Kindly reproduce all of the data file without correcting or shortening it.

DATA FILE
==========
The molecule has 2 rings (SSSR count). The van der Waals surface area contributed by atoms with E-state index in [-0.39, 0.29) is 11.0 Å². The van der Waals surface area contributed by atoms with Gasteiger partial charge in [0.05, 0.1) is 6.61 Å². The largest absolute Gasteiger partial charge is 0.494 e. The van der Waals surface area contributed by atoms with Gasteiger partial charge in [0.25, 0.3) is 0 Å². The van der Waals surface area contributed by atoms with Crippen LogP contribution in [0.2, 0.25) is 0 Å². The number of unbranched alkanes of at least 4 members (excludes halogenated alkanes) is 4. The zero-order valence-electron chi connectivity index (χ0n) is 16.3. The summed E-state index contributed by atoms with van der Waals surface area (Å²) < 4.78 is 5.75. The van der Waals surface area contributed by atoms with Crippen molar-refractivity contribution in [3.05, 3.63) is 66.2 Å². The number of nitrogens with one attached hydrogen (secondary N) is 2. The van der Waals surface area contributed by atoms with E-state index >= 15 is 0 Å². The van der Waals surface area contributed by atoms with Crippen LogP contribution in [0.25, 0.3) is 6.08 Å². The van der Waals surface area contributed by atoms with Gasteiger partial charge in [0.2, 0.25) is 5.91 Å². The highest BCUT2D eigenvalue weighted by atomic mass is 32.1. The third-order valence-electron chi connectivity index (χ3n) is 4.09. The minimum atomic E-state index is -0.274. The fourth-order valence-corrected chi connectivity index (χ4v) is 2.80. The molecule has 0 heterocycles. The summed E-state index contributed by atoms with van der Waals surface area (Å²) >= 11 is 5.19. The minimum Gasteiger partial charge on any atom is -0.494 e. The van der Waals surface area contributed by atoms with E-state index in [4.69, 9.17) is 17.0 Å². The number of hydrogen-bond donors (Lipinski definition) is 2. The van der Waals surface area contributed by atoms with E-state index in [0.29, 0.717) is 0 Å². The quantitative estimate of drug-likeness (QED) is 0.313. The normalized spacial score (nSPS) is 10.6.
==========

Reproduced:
The molecule has 2 rings (SSSR count). The van der Waals surface area contributed by atoms with E-state index in [-0.39, 0.29) is 11.0 Å². The van der Waals surface area contributed by atoms with Gasteiger partial charge in [0.05, 0.1) is 6.61 Å². The largest absolute Gasteiger partial charge is 0.494 e. The van der Waals surface area contributed by atoms with Gasteiger partial charge in [0.25, 0.3) is 0 Å². The van der Waals surface area contributed by atoms with Crippen LogP contribution in [0.2, 0.25) is 0 Å². The number of unbranched alkanes of at least 4 members (excludes halogenated alkanes) is 4. The zero-order valence-electron chi connectivity index (χ0n) is 16.3. The summed E-state index contributed by atoms with van der Waals surface area (Å²) < 4.78 is 5.75. The van der Waals surface area contributed by atoms with Crippen molar-refractivity contribution in [3.05, 3.63) is 66.2 Å². The number of nitrogens with one attached hydrogen (secondary N) is 2. The van der Waals surface area contributed by atoms with E-state index >= 15 is 0 Å². The van der Waals surface area contributed by atoms with Crippen LogP contribution in [0.25, 0.3) is 6.08 Å². The van der Waals surface area contributed by atoms with Gasteiger partial charge in [0.2, 0.25) is 5.91 Å². The highest BCUT2D eigenvalue weighted by atomic mass is 32.1. The third-order valence-electron chi connectivity index (χ3n) is 4.09. The minimum atomic E-state index is -0.274. The fourth-order valence-corrected chi connectivity index (χ4v) is 2.80. The molecule has 0 heterocycles. The summed E-state index contributed by atoms with van der Waals surface area (Å²) >= 11 is 5.19. The minimum Gasteiger partial charge on any atom is -0.494 e. The van der Waals surface area contributed by atoms with E-state index in [4.69, 9.17) is 17.0 Å². The number of hydrogen-bond donors (Lipinski definition) is 2. The van der Waals surface area contributed by atoms with E-state index in [0.29, 0.717) is 0 Å². The quantitative estimate of drug-likeness (QED) is 0.313. The normalized spacial score (nSPS) is 10.6.